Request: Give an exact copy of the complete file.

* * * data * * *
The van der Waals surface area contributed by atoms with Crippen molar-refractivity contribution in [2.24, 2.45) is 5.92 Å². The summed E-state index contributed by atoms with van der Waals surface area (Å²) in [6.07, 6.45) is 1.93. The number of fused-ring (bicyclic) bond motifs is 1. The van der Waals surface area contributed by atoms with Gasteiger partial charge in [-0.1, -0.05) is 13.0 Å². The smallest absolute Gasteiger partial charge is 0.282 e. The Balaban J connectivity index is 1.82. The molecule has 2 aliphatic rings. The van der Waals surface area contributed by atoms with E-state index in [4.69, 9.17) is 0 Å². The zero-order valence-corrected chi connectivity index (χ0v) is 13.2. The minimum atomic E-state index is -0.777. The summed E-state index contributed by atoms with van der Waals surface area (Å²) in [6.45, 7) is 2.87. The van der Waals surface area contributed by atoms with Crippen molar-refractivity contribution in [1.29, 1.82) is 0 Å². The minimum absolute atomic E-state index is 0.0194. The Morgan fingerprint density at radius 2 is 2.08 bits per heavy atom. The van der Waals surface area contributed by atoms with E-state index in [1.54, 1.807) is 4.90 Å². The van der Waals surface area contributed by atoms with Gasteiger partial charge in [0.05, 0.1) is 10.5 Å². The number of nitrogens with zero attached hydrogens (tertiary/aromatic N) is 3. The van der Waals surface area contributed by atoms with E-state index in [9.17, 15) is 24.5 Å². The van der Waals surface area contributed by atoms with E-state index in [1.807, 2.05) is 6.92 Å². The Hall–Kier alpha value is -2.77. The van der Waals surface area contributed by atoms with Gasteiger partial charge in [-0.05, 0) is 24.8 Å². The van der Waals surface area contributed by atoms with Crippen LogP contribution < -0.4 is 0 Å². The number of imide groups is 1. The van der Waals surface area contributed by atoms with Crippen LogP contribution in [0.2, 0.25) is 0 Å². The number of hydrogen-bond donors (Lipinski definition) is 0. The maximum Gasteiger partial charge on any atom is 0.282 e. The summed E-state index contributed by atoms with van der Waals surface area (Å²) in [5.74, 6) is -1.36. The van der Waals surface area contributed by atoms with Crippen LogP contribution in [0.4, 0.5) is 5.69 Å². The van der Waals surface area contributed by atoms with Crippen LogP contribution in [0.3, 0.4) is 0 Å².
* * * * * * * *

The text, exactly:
The van der Waals surface area contributed by atoms with Crippen molar-refractivity contribution in [2.24, 2.45) is 5.92 Å². The summed E-state index contributed by atoms with van der Waals surface area (Å²) in [6.07, 6.45) is 1.93. The number of fused-ring (bicyclic) bond motifs is 1. The van der Waals surface area contributed by atoms with Gasteiger partial charge in [-0.1, -0.05) is 13.0 Å². The smallest absolute Gasteiger partial charge is 0.282 e. The Balaban J connectivity index is 1.82. The molecule has 2 aliphatic rings. The van der Waals surface area contributed by atoms with E-state index in [4.69, 9.17) is 0 Å². The zero-order valence-corrected chi connectivity index (χ0v) is 13.2. The minimum atomic E-state index is -0.777. The summed E-state index contributed by atoms with van der Waals surface area (Å²) in [6.45, 7) is 2.87. The van der Waals surface area contributed by atoms with Crippen molar-refractivity contribution in [1.29, 1.82) is 0 Å². The minimum absolute atomic E-state index is 0.0194. The Morgan fingerprint density at radius 2 is 2.08 bits per heavy atom. The van der Waals surface area contributed by atoms with E-state index in [1.54, 1.807) is 4.90 Å². The van der Waals surface area contributed by atoms with Gasteiger partial charge in [0.05, 0.1) is 10.5 Å². The number of nitrogens with zero attached hydrogens (tertiary/aromatic N) is 3. The van der Waals surface area contributed by atoms with E-state index in [9.17, 15) is 24.5 Å². The van der Waals surface area contributed by atoms with E-state index in [1.807, 2.05) is 6.92 Å². The Hall–Kier alpha value is -2.77. The van der Waals surface area contributed by atoms with Gasteiger partial charge in [-0.05, 0) is 24.8 Å². The van der Waals surface area contributed by atoms with Crippen LogP contribution < -0.4 is 0 Å². The number of imide groups is 1. The van der Waals surface area contributed by atoms with Crippen LogP contribution in [0.2, 0.25) is 0 Å². The number of hydrogen-bond donors (Lipinski definition) is 0. The maximum Gasteiger partial charge on any atom is 0.282 e. The summed E-state index contributed by atoms with van der Waals surface area (Å²) in [5.74, 6) is -1.36. The van der Waals surface area contributed by atoms with Crippen LogP contribution in [0.4, 0.5) is 5.69 Å². The van der Waals surface area contributed by atoms with Crippen LogP contribution in [0.3, 0.4) is 0 Å².